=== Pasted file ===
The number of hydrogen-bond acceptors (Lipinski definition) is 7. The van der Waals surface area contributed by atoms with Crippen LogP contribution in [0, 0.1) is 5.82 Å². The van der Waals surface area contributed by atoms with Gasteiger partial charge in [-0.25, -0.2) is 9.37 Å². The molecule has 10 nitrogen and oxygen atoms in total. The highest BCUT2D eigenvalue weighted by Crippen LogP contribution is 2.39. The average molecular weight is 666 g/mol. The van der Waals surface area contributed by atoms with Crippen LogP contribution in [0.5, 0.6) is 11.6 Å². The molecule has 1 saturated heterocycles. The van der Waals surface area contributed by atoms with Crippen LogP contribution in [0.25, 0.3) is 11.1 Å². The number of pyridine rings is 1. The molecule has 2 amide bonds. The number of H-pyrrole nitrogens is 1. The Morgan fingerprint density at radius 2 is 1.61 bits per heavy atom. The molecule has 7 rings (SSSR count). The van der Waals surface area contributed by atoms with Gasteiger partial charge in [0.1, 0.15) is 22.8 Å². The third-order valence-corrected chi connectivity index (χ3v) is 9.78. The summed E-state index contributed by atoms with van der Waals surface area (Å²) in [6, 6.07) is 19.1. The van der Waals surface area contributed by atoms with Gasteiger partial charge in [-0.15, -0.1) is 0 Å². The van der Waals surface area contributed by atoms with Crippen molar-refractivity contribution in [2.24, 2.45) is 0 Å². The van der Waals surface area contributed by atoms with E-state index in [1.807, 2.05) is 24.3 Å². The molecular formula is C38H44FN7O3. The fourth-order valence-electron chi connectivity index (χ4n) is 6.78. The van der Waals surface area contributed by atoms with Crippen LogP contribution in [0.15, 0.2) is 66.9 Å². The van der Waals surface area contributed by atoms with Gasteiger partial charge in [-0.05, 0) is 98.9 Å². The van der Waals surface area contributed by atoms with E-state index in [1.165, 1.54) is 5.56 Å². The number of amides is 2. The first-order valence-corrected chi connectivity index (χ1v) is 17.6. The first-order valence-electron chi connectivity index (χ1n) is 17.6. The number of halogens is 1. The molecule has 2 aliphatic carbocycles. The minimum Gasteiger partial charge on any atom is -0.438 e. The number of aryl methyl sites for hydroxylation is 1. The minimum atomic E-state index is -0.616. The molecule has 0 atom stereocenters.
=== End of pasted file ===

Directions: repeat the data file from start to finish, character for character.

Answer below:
The number of hydrogen-bond acceptors (Lipinski definition) is 7. The van der Waals surface area contributed by atoms with Crippen LogP contribution in [0, 0.1) is 5.82 Å². The van der Waals surface area contributed by atoms with Gasteiger partial charge in [-0.25, -0.2) is 9.37 Å². The molecule has 10 nitrogen and oxygen atoms in total. The highest BCUT2D eigenvalue weighted by Crippen LogP contribution is 2.39. The average molecular weight is 666 g/mol. The van der Waals surface area contributed by atoms with Crippen LogP contribution in [0.5, 0.6) is 11.6 Å². The molecule has 1 saturated heterocycles. The van der Waals surface area contributed by atoms with Crippen LogP contribution in [0.25, 0.3) is 11.1 Å². The number of pyridine rings is 1. The molecule has 2 amide bonds. The number of H-pyrrole nitrogens is 1. The Morgan fingerprint density at radius 2 is 1.61 bits per heavy atom. The molecule has 7 rings (SSSR count). The van der Waals surface area contributed by atoms with Gasteiger partial charge in [0.1, 0.15) is 22.8 Å². The third-order valence-corrected chi connectivity index (χ3v) is 9.78. The summed E-state index contributed by atoms with van der Waals surface area (Å²) in [6, 6.07) is 19.1. The van der Waals surface area contributed by atoms with Gasteiger partial charge in [-0.15, -0.1) is 0 Å². The van der Waals surface area contributed by atoms with Crippen molar-refractivity contribution in [2.24, 2.45) is 0 Å². The van der Waals surface area contributed by atoms with E-state index in [1.807, 2.05) is 24.3 Å². The molecular formula is C38H44FN7O3. The fourth-order valence-electron chi connectivity index (χ4n) is 6.78. The van der Waals surface area contributed by atoms with Crippen LogP contribution in [0.15, 0.2) is 66.9 Å². The van der Waals surface area contributed by atoms with Gasteiger partial charge in [-0.05, 0) is 98.9 Å². The van der Waals surface area contributed by atoms with E-state index in [1.165, 1.54) is 5.56 Å². The number of amides is 2. The first-order valence-corrected chi connectivity index (χ1v) is 17.6. The first-order valence-electron chi connectivity index (χ1n) is 17.6. The number of halogens is 1. The molecule has 2 aliphatic carbocycles. The minimum Gasteiger partial charge on any atom is -0.438 e. The number of aryl methyl sites for hydroxylation is 1. The minimum atomic E-state index is -0.616. The molecule has 0 atom stereocenters.